Pickling program popular with rural women

Beneficiaries display their first jars of pickles.

“I give thanks to the donors and all the people who are involved in this program. You help us and all the hardworking women who are involved now, who aren’t shy, who work and struggle: you help us make progress. It’s beautiful.” -Ana, micro-credit program beneficiary

At the start of 2014, Self-Help International introduced a pickling and preserves program at the Fred Strohbehn Training Center in Nicaragua. Targeting the women in the micro-credit program and their children, this new initiative aims to educate families on how to start a home garden using drip irrigation technology, as well as how to add value to their produce at market.

The women are able to sell the fresh produce from their garden as an extra source of income, and what they don’t sell, they can preserve for even more income with a greater profit margin. The Nicaragua Training Center offers monthly training sessions on preparing pickled vegetables, jams, and marmalades, where women like Ana and her children learn proper methods to preserve produce.

Ana and her children learn to preserve fruits.

Ana, a mother who takes pride in her children and home, wanted to provide for her family by gardening and pickling. On April 23, 2014, Self-Help International taught Ana and her three children how to plant a variety of seedlings in their family garden: chili peppers, papayas, passion fruit, and dragon fruit. Two weeks later, Ana brought her children to the training center where she and her children learned to make marmalades to preserve their fruits.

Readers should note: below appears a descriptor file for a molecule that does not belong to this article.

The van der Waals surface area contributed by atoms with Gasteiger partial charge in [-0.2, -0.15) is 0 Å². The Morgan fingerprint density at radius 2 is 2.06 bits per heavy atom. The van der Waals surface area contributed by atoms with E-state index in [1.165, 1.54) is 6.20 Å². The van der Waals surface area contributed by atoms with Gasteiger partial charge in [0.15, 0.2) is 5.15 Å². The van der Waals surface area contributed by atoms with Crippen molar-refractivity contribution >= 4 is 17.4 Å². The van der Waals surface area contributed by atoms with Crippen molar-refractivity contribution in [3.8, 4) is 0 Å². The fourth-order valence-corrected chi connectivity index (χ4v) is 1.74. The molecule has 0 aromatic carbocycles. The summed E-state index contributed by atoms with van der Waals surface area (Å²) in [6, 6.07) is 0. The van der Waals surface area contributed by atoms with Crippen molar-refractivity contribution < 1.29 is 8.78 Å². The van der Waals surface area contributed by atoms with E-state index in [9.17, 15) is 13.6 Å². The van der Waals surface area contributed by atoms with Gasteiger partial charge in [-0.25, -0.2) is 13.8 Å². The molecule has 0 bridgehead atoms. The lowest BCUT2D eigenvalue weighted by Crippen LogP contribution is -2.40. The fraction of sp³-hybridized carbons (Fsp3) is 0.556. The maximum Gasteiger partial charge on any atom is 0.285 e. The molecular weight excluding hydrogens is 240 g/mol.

“What I’ve learned from the program is how to cultivate a garden, I have ideas of how to do things better in the home…it’s not necessary to go to the hardware store,” she said, gesturing to the watering can she made for herself from an old jerrycan while she was saving up to install a drip irrigation system.

Ana listed off what she had learned from Self-Help: to make marmalades, chili sauce, and to share experiences with the other women in the training sessions, as well as how to manage money, make profit, how to make better investments, “all these things!” she exclaimed with a grin.

Ana’s children plant a vegetable garden

Ana said of the micro-credit program, “I give thanks to the donors and all the people who are involved in this program. You help us and all the hardworking women who are involved now, who aren’t shy, who work and struggle: you help us make progress. It’s beautiful.”

This program has already reached 53 women like Ana through demonstration gardening plots at the training center. As many as 29 adolescents have attended training sessions on how to make the value-added products, and many more have helped their mothers with the gardening, pickling and fruit preservation at home. The program is increasingly gaining popularity as training sessions are continuing to be filled by interested women and youth.

Self-Help International aims to expand this program to more families in Nicaragua, introducing composting and other methods to encourage sustainable agricultural practices for generations to come.

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